I didn’t get on with the first Cherie Priest book I read (Boneshaker), but I enjoyed Bloodshot and Hellbent enough that I’m starting to try her other stuff. It seems like she can be a bit hit and miss, with me: I wasn’t a big fan of Four and Twenty Blackbirds, either, but I enjoyed this short horror novella. It’s mostly the atmosphere that works, the fact that she invokes her three narrators’ voices well, brings to life the valley and the simmering resentment between the two halves of the family.
She doesn’t over-explain or even over-describe her monster, letting it be more frightening because the characters have no idea, because we can’t even really picture it. It’s just a fear in the dark, huge and formless, and I think that stories that invoke that are really the horror stories that work. It ends abruptly, without any consolation or certainty, and I really like that — I like that Cherie Priest knew when to stop the story and let the reader go on uncomfortably wondering, because it takes as much skill to know when to do that as to carry a story through right to the inevitable end, if not more.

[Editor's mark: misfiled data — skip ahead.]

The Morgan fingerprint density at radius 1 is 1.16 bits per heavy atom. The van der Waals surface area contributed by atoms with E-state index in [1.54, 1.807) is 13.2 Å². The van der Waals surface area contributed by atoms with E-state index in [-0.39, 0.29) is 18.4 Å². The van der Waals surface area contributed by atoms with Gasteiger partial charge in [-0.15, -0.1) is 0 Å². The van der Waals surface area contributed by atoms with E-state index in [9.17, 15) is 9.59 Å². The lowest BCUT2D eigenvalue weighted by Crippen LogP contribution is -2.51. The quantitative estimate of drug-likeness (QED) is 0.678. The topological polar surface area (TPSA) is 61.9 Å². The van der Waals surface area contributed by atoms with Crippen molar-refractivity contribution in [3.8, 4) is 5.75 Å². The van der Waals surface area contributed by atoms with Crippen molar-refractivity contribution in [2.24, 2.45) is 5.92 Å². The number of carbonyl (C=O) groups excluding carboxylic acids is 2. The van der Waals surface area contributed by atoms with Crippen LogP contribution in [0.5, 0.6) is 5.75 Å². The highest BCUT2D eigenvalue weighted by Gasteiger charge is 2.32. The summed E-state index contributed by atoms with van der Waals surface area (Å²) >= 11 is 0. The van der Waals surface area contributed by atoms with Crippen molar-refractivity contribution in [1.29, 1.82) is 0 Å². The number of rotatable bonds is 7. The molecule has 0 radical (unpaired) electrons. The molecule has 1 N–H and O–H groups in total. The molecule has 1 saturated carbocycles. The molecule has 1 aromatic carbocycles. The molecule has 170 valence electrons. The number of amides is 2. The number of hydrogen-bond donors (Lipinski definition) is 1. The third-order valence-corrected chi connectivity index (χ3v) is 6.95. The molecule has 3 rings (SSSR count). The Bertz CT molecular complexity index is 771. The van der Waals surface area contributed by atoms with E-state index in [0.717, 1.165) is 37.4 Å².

Still, her narrators are still somewhat talkative, and I don’t think this is one my partner will be enjoying anytime soon, since she didn’t get into Bloodshot with its more engaging (to my mind, anyway) narrator and characters. It’s not exactly creepy — or maybe with my anxiety issues I just can’t tell when I’m creeped out and when I’m just normally jumpy — but it’s intriguing and has that breathless, edge of the seat quality where it counts.